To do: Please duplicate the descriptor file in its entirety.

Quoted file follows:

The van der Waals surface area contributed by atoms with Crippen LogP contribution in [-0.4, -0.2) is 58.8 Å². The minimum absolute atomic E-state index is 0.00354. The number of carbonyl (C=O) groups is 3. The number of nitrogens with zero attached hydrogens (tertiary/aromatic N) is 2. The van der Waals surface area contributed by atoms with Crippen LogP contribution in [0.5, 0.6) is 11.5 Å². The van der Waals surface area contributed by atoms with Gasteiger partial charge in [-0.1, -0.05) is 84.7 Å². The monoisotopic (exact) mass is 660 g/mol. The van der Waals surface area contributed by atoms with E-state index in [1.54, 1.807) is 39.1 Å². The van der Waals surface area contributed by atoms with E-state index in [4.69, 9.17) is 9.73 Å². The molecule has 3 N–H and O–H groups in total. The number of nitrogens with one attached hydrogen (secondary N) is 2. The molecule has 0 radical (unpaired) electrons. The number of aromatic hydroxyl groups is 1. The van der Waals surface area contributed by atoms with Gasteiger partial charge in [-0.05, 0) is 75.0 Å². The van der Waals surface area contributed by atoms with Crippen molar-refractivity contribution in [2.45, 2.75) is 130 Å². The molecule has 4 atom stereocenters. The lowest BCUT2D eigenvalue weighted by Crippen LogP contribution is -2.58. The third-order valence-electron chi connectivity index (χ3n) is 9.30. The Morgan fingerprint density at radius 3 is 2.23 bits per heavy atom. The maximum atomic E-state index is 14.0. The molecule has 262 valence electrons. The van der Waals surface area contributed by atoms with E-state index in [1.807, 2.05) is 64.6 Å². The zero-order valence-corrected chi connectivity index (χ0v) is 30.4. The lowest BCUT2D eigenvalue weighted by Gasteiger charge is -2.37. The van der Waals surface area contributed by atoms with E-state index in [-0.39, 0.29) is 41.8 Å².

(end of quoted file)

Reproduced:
The van der Waals surface area contributed by atoms with Crippen LogP contribution in [-0.4, -0.2) is 58.8 Å². The minimum absolute atomic E-state index is 0.00354. The number of carbonyl (C=O) groups is 3. The number of nitrogens with zero attached hydrogens (tertiary/aromatic N) is 2. The van der Waals surface area contributed by atoms with Crippen LogP contribution in [0.5, 0.6) is 11.5 Å². The van der Waals surface area contributed by atoms with Gasteiger partial charge in [-0.1, -0.05) is 84.7 Å². The monoisotopic (exact) mass is 660 g/mol. The van der Waals surface area contributed by atoms with E-state index in [1.54, 1.807) is 39.1 Å². The van der Waals surface area contributed by atoms with E-state index in [4.69, 9.17) is 9.73 Å². The molecule has 3 N–H and O–H groups in total. The number of nitrogens with one attached hydrogen (secondary N) is 2. The molecule has 0 radical (unpaired) electrons. The number of aromatic hydroxyl groups is 1. The van der Waals surface area contributed by atoms with Gasteiger partial charge in [-0.05, 0) is 75.0 Å². The van der Waals surface area contributed by atoms with Crippen molar-refractivity contribution in [2.45, 2.75) is 130 Å². The molecule has 4 atom stereocenters. The lowest BCUT2D eigenvalue weighted by Crippen LogP contribution is -2.58. The third-order valence-electron chi connectivity index (χ3n) is 9.30. The Morgan fingerprint density at radius 3 is 2.23 bits per heavy atom. The maximum atomic E-state index is 14.0. The molecule has 262 valence electrons. The van der Waals surface area contributed by atoms with E-state index in [1.807, 2.05) is 64.6 Å². The zero-order valence-corrected chi connectivity index (χ0v) is 30.4. The lowest BCUT2D eigenvalue weighted by Gasteiger charge is -2.37. The van der Waals surface area contributed by atoms with E-state index in [-0.39, 0.29) is 41.8 Å².